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  • India doesn’t need better media. A distress sale. A 1955 law. Ten ecstatic incumbents. By Praveen Gopal Krishnan and Rohin Dharmakumar. Illustrated by Sharath R.
  • In 2015, an international news company called News Corp decided to acquire a small Indian startup called VCCircle. News Corp is a global news giant that owns assets like the Wall Street Journal, the publishing house HarperCollins, and Dow Jones.
  • VCCircle was one of India’s first digital publications that had built itself on subscriptions. It reported news on tech, investments and startups and had 100+ employees in India.
  • Here’s what News Corp’s Chief Executive, Robert Thompson said at the time of the acquisition, ‘This significant investment is a sign of our faith in India’s future and our enthusiasm for working with and building up emerging talents in the country. India is an increasingly meaningful part of our portfolio, which is itself increasingly digital and global.’
  • In 2020, News Corp sold VCCircle to the Indian publisher HT Media. VCCircle had reported revenues of around Rs. 14 crore the previous year. It was sold for half of that amount, for a sum of Rs. 7 crore.
  • One of India’s leading subscription media companies was purchased by an international news giant with the intention of making it into an international institution of repute like the WSJ. 
In five years, that plan was abandoned and the company was sold as a ‘distress sale’, according to one publication.
  • What happened in between?
  • The most important policy change around digital news in India was announced in 2019. Last week, the details were announced. It’s probably one you’ve heard little about. But it’s the one that will restrict the way you consume news in India forever.
  • It seeks to change how you consume news on WhatsApp, on Google News, on Facebook and on any website or app that you rely on to understand what’s happening. Its expansive scope and broad language could turn the clock back on how you've been discovering and consuming news each day. Because it covers anyone from independent news websites to internationally respected publishers to news aggregators to Google News and even Facebook or YouTube.
  • All done by keeping the most important person out of the room, You. The reader.
  • You’ve heard the following arguments about the media in India.
Media is divided. 
Media is under attack. 
Media companies are struggling to make money. All partly true.
  • But they hide a larger truth.
Media is united. 
Media has fought against reforms. 
Media companies lose money voluntarily, to keep others out.
  • Let’s begin, right at the beginning, in 1955.
  • Back then, the government of India under Jawaharlal Nehru created a blanket rule. No foreign funding in any of India’s newspapers. No foreign newspapers in India either. This lasted for a long time. And resulted in a small, powerful group of companies who controlled India’s print media.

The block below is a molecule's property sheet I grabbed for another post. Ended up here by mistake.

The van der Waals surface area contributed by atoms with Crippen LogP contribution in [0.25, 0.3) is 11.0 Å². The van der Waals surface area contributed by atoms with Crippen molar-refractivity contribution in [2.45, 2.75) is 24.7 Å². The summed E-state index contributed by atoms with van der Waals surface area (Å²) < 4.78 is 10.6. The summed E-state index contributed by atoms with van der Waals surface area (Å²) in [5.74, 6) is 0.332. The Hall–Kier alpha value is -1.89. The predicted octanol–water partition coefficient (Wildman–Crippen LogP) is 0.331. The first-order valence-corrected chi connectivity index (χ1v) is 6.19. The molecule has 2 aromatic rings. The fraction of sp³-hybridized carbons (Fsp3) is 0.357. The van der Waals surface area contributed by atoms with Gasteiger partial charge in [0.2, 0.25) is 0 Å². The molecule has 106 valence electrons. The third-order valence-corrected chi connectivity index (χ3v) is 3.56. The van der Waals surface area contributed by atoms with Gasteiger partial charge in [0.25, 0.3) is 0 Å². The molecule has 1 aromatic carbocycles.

• Times of India. Hindustan Times. The Hindu. Dainik Jagran. Malayala Manorama. You know them. You grew up reading them.
  • Nobody else was allowed to enter, because with restrictions on funding, nobody else could enter. So Indian newspapers remained the same. The same players. The same rules. The same quality. All dividing the advertising revenue between them.
  • Take the case of the Jagran Group of Newspapers, who wanted to raise Rs 150 crore by selling a minority stake to foreign buyers, but couldn’t. 

‘I needed the money to upgrade and expand our presses,’ said Narendra Mohan of the Jagran Group of Newspapers. 

Finally, their wish was granted.
  • In 2002, Prime Minister Atal Behari Vajpayee suddenly overruled this rule. 

He permitted foreign direct investment (FDI) into the print news media — up to 26%. Vajpayee faced enormous opposition. From a parliamentary committee.
  • And of course, from the newspapers themselves. Who fought hard against these changes. Really hard.
  • 34 out of 50 leading newspapers in India — with a readership share of 76%, opposed the move. They didn’t want any competition from foreign newspapers in India.
  • At the time, a survey commissioned by a group of large newspapers in Delhi published findings that said that a 26% share could actually be quite destructive, and could cause the company to lose control and cripple it. It cited examples of companies that went through this. Bajaj Auto. Asian Paints. Maruti Udyog. This is how the survey concluded
  • A dispute between the indian and foreign share-holders in tvs suzuki, for example, seriously affected its growth and impaired its ability to compete in the market. The stalemate took place though the foreign partner held only 26 per cent stake. Such instances bear testimony to the fact that a 26 per cent stake to the foreign partner gives no guarantee of smooth, independent functioning of a company and non-intervention by its foreign partner. For the newspaper industry also the same is equally true. with 26 per cent shares, a foreign player can effectively block the direction and functioning of a newspaper if the above examples are anything to go by.